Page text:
Africa's Deserts are in Spectacular Retreat

| November 18, 2002

Africa's Deserts are in 'Spectacular' Retreat

After years of what seemed like irreversible desertification, the southern Saharan desert is currently in retreat, making the land viable for farming and raising livestock. A largely unnoticed trend until now, the greening of the desert from Mauritania to Eritrea has been happening since the 1980s, writes Fred Pearce in New Scientist.

Despite new evidence, the process of desertification is often still viewed as an unstoppable effect caused by declining rainfall and destructive farming methods. The U.N. Environment Program told the Johannesburg World Summit in August that more than 45 percent of Africa was in the grip of desertification, with the southern Saharan region the worst affected.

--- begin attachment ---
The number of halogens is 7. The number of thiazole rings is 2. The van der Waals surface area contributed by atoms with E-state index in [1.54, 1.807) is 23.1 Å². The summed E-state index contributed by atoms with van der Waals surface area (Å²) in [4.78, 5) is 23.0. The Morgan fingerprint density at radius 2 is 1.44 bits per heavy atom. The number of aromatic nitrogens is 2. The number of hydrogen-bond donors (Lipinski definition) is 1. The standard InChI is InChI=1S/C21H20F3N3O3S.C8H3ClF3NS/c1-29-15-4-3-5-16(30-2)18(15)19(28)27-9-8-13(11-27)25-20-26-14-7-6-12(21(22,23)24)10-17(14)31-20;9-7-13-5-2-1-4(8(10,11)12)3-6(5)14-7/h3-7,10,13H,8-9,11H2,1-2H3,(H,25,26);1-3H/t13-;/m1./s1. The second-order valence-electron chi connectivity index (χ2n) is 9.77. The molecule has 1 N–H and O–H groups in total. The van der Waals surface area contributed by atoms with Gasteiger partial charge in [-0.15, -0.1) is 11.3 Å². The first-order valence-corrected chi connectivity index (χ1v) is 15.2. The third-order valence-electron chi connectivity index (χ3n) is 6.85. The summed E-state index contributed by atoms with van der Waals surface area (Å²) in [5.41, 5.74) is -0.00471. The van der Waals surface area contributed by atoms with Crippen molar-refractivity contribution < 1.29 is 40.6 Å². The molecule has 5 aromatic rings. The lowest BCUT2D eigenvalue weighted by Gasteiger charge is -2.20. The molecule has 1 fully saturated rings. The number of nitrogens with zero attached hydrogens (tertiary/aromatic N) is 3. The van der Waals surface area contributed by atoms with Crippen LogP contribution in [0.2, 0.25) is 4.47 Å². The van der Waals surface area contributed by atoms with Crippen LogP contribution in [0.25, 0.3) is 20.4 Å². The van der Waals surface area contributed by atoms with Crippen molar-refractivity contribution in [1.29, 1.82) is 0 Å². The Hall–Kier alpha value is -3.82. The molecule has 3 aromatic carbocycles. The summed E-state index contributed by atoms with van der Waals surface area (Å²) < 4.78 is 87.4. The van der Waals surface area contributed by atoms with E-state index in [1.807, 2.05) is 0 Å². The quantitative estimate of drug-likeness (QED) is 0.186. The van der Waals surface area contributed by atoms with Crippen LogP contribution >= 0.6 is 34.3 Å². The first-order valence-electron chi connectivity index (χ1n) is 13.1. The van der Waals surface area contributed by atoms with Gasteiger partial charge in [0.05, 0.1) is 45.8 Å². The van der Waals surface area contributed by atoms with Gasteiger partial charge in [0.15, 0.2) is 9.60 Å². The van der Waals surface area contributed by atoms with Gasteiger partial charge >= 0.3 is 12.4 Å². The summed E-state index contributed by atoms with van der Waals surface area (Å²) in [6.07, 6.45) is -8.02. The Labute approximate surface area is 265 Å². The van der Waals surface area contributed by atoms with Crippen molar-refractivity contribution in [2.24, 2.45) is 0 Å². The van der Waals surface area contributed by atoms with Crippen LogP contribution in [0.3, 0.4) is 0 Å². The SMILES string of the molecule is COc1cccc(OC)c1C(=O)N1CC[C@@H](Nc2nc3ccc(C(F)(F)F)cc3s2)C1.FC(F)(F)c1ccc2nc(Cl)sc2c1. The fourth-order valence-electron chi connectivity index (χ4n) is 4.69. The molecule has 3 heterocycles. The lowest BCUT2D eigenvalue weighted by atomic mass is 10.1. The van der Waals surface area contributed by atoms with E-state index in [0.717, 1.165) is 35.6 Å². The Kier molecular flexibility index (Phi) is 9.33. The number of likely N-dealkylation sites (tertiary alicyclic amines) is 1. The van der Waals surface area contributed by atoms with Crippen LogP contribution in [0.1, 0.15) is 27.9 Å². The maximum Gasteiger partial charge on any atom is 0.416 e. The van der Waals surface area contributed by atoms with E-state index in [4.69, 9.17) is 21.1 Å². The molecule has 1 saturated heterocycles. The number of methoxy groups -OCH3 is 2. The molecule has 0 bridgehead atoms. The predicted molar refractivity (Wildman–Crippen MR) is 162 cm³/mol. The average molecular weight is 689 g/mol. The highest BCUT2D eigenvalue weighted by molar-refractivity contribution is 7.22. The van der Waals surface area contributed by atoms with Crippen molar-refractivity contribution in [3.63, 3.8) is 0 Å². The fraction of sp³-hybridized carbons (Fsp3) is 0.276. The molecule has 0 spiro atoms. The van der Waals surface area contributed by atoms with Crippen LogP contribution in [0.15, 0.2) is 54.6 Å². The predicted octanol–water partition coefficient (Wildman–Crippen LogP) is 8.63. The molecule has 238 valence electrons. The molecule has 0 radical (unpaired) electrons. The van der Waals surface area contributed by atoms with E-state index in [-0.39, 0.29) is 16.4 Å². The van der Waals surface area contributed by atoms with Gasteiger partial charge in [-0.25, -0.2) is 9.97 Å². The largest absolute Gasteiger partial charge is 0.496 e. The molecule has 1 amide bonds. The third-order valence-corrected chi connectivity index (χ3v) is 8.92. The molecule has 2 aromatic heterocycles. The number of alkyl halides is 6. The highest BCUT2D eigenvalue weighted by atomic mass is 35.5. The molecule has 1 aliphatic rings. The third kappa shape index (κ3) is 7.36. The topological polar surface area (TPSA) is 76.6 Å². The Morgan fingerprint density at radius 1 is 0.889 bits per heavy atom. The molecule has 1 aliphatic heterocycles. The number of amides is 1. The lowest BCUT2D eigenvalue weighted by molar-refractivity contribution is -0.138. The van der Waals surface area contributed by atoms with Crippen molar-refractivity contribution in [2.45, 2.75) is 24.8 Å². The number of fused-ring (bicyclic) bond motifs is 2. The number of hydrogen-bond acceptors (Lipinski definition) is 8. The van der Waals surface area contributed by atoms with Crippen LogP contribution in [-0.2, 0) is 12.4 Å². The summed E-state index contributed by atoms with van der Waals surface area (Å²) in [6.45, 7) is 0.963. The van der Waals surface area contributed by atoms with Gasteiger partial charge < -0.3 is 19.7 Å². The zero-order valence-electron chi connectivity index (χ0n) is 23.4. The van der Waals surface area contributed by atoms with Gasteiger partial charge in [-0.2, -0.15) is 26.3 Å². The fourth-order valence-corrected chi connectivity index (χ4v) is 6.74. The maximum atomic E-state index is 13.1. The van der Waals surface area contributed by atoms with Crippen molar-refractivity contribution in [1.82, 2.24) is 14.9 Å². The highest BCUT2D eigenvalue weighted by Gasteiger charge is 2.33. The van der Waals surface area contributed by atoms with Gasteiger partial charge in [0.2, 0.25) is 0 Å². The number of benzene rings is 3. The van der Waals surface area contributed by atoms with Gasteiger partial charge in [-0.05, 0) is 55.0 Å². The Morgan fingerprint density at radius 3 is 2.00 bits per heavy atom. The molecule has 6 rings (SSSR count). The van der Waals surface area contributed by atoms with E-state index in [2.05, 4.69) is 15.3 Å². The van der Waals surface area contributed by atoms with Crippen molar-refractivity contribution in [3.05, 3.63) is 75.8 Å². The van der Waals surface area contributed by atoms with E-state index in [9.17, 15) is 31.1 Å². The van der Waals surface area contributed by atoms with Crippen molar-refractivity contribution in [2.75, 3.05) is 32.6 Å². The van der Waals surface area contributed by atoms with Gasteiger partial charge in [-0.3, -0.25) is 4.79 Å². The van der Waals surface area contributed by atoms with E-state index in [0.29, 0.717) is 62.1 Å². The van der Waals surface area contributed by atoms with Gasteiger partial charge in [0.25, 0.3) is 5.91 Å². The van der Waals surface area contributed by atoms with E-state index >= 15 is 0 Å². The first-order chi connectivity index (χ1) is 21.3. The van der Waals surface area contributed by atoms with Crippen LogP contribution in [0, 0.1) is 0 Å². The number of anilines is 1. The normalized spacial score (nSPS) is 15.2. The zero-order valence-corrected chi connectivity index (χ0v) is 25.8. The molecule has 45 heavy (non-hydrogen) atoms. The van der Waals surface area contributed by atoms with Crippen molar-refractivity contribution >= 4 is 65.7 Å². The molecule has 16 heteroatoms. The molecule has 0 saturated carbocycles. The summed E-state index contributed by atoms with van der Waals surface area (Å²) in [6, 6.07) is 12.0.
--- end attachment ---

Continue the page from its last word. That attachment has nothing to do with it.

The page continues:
Though confusion remains about exactly why this desert is becoming overcome with greenery, satellite images demonstrate that the shrinking desert is a bona-fide trend throughout the southern Saharan. Farmers surveyed in one Saharan region, reported a 70 percent increase in recent sorghum and millet yields. One explanation posits that the growth is due to increased rainfall after the droughts of the 1970s and '80s, as well as farmers adopting better methods of retaining soil and water on their land.
--Erica Sagrans
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